With the White House and Congress having finally agreed to a full-year budget deal last month, following two government shutdowns and endless negotiations, we can now look ahead to the next fiscal year starting in October. The Trump administration’s fiscal year 2019 budget request significantly increases defense spending for the second year running. If approved by Congress, it would provide $686 billion for the Department of Defense’s base budget and overseas contingency operations in Afghanistan, Iraq, and elsewhere. That amounts to a 4.3 percent increase over the 2018 request after adjusting for inflation. Since the 2018 request featured a comparable bump over 2017, the administration’s first two budgets have proposed increasing the defense budget by about 9 percent overall, granting DoD roughly $100 billion in additional funds above the spending level inherited by President Trump. With consecutive years of sizable growth, there is little denying that the Trump administration is officially pursuing a defense buildup.
As with past budgets, the 2019 request exceeds the spending caps established by the 2011 Budget Control Act. It also purposefully redirects funds into the contingency operations account exempt from those caps. Congress voted in February to raise the caps for the next two years, something it had done three times before with temporary waivers, so the 2019 budget faces one less obstacle to becoming law. Leading analysts have asked legitimate questions about whether Trump’s defense buildup is necessary or wise, but for now it appears to have some political momentum.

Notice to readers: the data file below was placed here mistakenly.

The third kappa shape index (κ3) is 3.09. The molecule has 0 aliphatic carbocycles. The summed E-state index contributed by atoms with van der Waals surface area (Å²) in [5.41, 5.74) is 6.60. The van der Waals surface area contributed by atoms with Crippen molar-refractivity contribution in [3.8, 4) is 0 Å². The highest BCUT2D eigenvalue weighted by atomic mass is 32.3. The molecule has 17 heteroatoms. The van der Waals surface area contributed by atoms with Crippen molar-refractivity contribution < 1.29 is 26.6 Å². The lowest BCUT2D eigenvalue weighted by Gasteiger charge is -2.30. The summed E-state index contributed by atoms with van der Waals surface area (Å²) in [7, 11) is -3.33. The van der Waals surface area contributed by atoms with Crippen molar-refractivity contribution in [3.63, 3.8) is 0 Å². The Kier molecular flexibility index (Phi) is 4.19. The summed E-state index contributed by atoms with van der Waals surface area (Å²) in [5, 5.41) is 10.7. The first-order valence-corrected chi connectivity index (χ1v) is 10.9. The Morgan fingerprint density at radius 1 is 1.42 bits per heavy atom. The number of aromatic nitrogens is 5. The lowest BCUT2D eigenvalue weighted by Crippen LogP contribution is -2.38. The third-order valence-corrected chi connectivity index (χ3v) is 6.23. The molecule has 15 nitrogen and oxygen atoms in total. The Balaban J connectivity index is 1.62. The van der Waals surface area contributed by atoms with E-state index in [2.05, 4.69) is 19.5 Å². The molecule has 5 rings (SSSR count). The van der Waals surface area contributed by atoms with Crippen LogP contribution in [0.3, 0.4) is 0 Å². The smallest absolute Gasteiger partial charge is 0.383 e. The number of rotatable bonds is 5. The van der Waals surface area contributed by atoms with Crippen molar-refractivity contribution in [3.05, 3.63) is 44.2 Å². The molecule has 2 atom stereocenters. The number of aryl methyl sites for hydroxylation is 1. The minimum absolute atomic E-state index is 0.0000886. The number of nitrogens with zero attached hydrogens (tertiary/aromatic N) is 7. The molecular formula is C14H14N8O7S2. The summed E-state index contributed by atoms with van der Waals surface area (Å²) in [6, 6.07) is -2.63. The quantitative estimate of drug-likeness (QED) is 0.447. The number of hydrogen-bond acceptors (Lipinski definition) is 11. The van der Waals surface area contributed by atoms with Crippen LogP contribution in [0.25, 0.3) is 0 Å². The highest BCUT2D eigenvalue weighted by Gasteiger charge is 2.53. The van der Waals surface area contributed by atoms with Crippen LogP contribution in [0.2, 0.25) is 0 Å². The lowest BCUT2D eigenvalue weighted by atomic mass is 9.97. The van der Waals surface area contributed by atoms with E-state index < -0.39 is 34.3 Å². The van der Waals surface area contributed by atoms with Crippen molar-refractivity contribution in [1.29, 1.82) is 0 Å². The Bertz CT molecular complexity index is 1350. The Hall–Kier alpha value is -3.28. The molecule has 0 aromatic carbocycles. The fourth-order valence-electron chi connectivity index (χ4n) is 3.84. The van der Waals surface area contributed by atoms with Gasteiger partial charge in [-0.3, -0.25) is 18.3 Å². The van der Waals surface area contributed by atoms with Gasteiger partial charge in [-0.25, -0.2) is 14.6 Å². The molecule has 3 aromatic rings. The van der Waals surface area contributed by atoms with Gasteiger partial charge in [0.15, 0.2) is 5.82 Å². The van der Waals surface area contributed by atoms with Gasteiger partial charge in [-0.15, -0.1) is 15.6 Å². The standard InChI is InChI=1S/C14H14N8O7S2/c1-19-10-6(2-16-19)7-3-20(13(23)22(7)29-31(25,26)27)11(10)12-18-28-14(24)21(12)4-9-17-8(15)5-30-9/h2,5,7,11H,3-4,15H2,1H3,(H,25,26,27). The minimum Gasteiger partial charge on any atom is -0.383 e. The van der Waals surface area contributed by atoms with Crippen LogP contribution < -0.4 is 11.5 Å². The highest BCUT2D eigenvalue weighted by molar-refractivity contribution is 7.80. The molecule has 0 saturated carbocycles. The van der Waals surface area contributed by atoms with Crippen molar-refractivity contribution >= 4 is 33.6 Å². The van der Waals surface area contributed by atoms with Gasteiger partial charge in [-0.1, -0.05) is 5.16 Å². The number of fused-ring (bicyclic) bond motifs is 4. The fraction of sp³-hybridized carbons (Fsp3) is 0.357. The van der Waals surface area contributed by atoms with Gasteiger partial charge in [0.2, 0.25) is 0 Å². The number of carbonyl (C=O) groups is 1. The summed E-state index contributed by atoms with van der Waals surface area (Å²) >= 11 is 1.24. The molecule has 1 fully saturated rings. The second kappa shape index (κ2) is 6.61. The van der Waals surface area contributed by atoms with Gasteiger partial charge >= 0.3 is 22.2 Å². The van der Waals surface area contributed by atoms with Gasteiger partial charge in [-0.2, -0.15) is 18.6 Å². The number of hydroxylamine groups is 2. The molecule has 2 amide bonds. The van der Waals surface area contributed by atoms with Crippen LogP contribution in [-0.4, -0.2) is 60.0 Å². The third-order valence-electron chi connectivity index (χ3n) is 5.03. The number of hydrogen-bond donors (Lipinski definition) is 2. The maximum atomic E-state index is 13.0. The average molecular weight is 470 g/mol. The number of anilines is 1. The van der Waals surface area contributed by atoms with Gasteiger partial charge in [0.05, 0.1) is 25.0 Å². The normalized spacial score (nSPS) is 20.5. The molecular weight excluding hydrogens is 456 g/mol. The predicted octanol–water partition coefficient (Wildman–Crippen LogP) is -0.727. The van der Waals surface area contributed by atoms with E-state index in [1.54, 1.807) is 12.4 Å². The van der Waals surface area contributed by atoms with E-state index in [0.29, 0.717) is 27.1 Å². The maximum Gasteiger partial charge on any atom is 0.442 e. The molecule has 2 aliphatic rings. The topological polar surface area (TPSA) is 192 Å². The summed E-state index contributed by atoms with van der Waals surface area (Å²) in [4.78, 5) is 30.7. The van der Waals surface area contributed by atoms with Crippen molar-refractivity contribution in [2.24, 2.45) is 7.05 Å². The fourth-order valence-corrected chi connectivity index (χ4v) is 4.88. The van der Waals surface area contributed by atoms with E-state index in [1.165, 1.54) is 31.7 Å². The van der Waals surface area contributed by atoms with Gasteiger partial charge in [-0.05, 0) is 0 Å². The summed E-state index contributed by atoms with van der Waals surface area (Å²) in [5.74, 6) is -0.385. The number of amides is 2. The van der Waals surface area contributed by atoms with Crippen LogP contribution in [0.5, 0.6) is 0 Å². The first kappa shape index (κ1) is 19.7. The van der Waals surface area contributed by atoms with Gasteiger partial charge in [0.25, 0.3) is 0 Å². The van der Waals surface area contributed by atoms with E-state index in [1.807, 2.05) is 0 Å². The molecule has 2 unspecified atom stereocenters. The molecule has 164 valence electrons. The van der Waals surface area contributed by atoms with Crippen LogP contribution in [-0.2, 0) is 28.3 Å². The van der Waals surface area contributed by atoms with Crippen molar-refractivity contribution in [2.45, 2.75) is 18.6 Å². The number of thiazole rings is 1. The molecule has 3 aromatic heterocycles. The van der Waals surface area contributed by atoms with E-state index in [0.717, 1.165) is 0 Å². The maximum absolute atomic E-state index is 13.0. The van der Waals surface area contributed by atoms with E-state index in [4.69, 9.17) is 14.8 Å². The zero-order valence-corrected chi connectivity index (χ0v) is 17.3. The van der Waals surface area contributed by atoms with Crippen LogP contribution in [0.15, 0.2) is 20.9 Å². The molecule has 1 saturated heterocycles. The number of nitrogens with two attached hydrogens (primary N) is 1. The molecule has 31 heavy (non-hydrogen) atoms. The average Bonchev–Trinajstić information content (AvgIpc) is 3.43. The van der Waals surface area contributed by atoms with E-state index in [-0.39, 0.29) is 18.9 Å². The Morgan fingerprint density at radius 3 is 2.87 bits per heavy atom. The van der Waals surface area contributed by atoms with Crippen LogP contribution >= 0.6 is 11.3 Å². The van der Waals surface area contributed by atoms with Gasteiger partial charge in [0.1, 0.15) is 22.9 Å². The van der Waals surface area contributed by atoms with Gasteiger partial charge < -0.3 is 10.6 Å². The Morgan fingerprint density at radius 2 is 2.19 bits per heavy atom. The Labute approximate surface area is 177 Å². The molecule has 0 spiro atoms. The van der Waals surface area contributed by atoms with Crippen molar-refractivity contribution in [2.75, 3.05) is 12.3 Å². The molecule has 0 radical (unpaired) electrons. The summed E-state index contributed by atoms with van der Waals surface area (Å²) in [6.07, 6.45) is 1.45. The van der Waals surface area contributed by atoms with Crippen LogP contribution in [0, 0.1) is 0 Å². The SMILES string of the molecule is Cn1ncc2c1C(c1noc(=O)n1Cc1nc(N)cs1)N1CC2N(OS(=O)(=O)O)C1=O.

With two budgets under its belt, the Trump administration has finished half the annual budget requests for its first term. That presents an ideal opportunity to evaluate where the administration stands so far. Since 1950, only Ronald Reagan and George W. Bush achieved higher real growth rates in both of their first two defense budgets than Trump has proposed. Yet those presidents increased military spending under vastly different circumstances. It is not clear whether Reagan’s peacetime buildup or Bush’s wartime buildup represents the right analogy for assessing Trump’s policy, as discussed below.